"... www.uclic.ucl.ac.uk/imp Abstract. Hierarchical proof presentations are ubiquitous within logic and computer science, but have made little impact on mathematics in general. The reasons for this are not currently known, and need to be understood if mathematical knowledge management systems are to gain ..."
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Cited by 3 (2 self)
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www.uclic.ucl.ac.uk/imp Abstract. Hierarchical proof presentations are ubiquitous within logic and computer science, but have made little impact on mathematics in general. The reasons for this are not currently known, and need to be understood if mathematical knowledge management systems are to gain acceptance in the mathematical community. We report on some initial experiments with three users of a set of webbased hierarchical proofs, which suggest that usability problems could be a factor. In order to better understand these problems we present a theoretical analysis of hierarchical proofs using Cognitive Dimensions [6]. The analysis allows us to formulate some concrete hypotheses about the usability of hierarchical proof presentations. 1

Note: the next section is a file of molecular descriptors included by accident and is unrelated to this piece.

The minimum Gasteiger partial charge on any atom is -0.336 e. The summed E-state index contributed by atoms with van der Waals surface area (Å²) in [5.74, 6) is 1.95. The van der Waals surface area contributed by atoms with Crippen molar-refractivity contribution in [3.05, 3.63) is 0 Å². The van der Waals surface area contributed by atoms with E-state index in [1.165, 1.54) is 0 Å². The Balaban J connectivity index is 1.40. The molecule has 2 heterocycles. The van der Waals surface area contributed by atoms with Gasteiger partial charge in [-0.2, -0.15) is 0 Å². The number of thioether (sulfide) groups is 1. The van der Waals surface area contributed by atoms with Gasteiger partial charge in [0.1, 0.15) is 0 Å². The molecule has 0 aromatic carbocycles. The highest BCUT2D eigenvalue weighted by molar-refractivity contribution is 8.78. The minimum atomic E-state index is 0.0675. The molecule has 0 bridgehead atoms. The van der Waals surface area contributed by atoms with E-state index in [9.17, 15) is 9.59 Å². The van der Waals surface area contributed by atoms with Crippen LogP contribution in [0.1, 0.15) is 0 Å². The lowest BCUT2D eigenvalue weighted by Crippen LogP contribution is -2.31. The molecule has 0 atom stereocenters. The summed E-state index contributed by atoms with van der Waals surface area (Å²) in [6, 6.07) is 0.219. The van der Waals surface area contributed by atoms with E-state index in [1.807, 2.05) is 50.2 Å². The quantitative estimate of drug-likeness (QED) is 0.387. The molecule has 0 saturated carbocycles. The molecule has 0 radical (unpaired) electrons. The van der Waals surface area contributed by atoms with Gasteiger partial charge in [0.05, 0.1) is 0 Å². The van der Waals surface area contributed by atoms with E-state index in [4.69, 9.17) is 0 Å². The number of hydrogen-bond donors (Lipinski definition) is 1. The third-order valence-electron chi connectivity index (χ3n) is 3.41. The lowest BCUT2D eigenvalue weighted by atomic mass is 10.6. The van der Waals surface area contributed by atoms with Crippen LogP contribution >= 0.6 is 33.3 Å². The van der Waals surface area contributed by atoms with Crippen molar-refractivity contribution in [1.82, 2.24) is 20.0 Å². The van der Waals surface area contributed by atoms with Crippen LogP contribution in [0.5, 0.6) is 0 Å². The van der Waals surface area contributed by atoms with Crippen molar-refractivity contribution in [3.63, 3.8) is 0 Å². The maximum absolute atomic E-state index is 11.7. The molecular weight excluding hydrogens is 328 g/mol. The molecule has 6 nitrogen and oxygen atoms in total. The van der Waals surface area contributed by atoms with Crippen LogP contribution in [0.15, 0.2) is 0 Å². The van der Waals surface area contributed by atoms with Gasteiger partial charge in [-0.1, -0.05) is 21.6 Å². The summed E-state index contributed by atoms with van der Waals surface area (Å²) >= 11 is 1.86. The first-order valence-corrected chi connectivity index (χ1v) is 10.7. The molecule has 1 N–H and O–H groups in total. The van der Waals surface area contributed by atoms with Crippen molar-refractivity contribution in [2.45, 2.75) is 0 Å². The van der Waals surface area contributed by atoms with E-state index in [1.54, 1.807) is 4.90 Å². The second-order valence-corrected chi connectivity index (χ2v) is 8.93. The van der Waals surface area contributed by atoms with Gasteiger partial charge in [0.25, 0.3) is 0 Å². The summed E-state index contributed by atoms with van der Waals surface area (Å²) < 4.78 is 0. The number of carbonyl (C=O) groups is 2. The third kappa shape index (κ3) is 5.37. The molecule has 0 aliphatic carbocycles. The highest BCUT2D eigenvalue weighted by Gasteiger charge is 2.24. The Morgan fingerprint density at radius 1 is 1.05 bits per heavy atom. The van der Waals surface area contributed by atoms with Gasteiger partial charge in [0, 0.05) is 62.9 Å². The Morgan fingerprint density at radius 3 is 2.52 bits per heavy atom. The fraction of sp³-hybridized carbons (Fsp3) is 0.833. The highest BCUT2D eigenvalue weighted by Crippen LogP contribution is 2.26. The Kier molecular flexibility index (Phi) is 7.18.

Computer Proofs about Transitive Closure
 in International Joint Conference on Automated Reasoning, IJCAR2001 Short Papers
, 2001
"... As a part of ongoing research on automated reasoning in set theory, we focus here on an example of a computer proof that involves a recursive definition. ..."